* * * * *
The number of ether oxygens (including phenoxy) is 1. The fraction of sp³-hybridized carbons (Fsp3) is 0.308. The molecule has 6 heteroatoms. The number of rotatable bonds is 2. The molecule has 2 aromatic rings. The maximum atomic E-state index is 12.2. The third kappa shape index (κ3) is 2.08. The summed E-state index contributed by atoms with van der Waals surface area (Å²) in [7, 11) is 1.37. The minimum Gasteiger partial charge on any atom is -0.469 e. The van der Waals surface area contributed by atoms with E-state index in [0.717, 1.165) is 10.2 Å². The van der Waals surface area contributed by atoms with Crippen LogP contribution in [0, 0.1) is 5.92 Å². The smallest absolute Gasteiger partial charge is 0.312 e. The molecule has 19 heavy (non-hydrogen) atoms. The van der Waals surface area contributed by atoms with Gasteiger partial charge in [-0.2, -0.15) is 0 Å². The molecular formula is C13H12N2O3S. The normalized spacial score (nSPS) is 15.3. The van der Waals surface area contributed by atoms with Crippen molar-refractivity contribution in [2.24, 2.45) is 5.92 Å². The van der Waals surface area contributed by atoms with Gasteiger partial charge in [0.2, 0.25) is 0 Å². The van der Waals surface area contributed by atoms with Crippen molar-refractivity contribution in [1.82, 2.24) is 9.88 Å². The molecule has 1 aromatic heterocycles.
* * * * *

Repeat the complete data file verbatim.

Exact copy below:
The number of ether oxygens (including phenoxy) is 1. The fraction of sp³-hybridized carbons (Fsp3) is 0.308. The molecule has 6 heteroatoms. The number of rotatable bonds is 2. The molecule has 2 aromatic rings. The maximum atomic E-state index is 12.2. The third kappa shape index (κ3) is 2.08. The summed E-state index contributed by atoms with van der Waals surface area (Å²) in [7, 11) is 1.37. The minimum Gasteiger partial charge on any atom is -0.469 e. The van der Waals surface area contributed by atoms with E-state index in [0.717, 1.165) is 10.2 Å². The van der Waals surface area contributed by atoms with Crippen LogP contribution in [0, 0.1) is 5.92 Å². The smallest absolute Gasteiger partial charge is 0.312 e. The molecule has 19 heavy (non-hydrogen) atoms. The van der Waals surface area contributed by atoms with Gasteiger partial charge in [-0.2, -0.15) is 0 Å². The molecular formula is C13H12N2O3S. The normalized spacial score (nSPS) is 15.3. The van der Waals surface area contributed by atoms with Crippen molar-refractivity contribution in [2.24, 2.45) is 5.92 Å². The van der Waals surface area contributed by atoms with Gasteiger partial charge in [0.2, 0.25) is 0 Å². The van der Waals surface area contributed by atoms with Crippen molar-refractivity contribution in [1.82, 2.24) is 9.88 Å². The molecule has 1 aromatic heterocycles.